How Many Passes Defrag Windows 10? The A – Z Guide

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wondering how many passes defrag windows 11
wondering how many passes defrag windows 11

How many passes defrag windows 10 question is often asked by those who wish to defragment their disks.

How Many Passes Defrag Windows 10

While it may seem trivial, getting the correct answer can help determine the exact time you need for the process. This post profoundly explains the number of passes needed to defrag windows 10.

How Many Passes Defrag Windows 10? A Definitive Answer 

It can take anywhere between one to 40 passes or more to complete the defragmentation process. Microsoft does not specify Windows defrag passes, as Windows auto-detects the needed settings for the process. Therefore, the passes Windows 10 requires to depend on the condition of the disk and your PC. 

Remember, there is no set time, but it depends on your disk’s size and degree of fragmentation. If you are using a low-end processor, it can take you over 30 passes and more than 10 hours.

Windows 8 and later versions auto-detect the number of passes needed depending on different factors, such as the number of errors. If you may be wondering how many passes defrag windows 8, there is no specified time or number.

The good thing is that you can keep it running in the background, as it does not affect the performance of your computer. Additionally, you can manually set the passes you need, but this step needs the help of third-party tools.

What Factors Influence the Defrag Passes in Windows 10?

Factors that influence the defrag passes in windows 10 include drive’s size. Moreover, these defrag passes are also directly affected by the read/write speed your hard drive offers. The actual number of fragmented files also plays a crucial role in the whole process and directly influences the passes.

– Size of the Drive

It takes much longer to defrag a sizable hard drive disk than a small-sized HDD.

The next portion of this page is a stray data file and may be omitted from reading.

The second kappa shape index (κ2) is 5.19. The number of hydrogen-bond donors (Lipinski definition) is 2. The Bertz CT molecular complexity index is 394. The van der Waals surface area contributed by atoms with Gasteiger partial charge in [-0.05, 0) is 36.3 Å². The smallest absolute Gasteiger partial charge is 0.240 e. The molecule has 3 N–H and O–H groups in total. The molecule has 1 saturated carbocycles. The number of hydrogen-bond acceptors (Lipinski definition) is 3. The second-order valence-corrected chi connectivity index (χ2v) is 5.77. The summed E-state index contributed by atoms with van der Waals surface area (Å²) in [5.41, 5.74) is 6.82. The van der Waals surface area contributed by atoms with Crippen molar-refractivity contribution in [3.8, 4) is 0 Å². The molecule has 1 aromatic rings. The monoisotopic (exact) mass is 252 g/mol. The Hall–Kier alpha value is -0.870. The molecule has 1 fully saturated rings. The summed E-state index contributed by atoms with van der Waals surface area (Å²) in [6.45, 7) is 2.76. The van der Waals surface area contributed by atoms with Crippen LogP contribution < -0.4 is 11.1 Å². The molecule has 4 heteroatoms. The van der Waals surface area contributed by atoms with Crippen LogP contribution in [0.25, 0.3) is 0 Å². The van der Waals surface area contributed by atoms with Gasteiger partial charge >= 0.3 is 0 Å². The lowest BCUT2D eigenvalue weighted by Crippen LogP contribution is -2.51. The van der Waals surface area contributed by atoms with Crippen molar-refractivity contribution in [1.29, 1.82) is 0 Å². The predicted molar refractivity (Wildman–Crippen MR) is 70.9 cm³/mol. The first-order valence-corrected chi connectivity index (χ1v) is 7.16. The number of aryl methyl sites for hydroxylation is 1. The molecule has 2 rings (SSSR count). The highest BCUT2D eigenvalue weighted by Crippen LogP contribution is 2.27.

Size of the Drive

The physical size, i.e., the size of platters, can either be 2.5 inches or 3.5 inches, while the storage sizes can range from 250GB to 20TB. So, if you have a massive 20TB HDD, it will take longer to defragment.

– Read/Write Speed

Standard 7,200 RPM HDD has a read/write speed of between 80MB/s to 160MB/s.

Magnify Your Drives Read and Write Rate Speed

The faster the RPM, the quicker you can defrag your disks, and the process will be much faster on small-capacity drives.

– The Number of Fragmented Files

The defrag passes will be many if you have a massive drive with multiple fragmented files. At first, the Defragmenter will perform rough passes and refine them the next time. The process can be much longer if each fragmented file is further fragmented into several fragments.

– HDD SMART Status and Number of Errors

SMART checks the status of the failing hard drive on both Windows and Mac. Therefore, it can report errors in your drives. Dealing with a faulty HDD full of errors will slow down the defrag process. Sometimes, you may need to sort out the errors before proceeding with the defrag process.

Other factors to consider include processor speed and available space in the disk.

Can I Speed up the Disk Defragging Process?

Yes, you can speed up the defrag process. For this, you can clean your PC first and then stop the volume shadow copy services, which can cause hindrance during the process. Additionally, opting for running the quick defrag command is also a quite practical way to boost the process.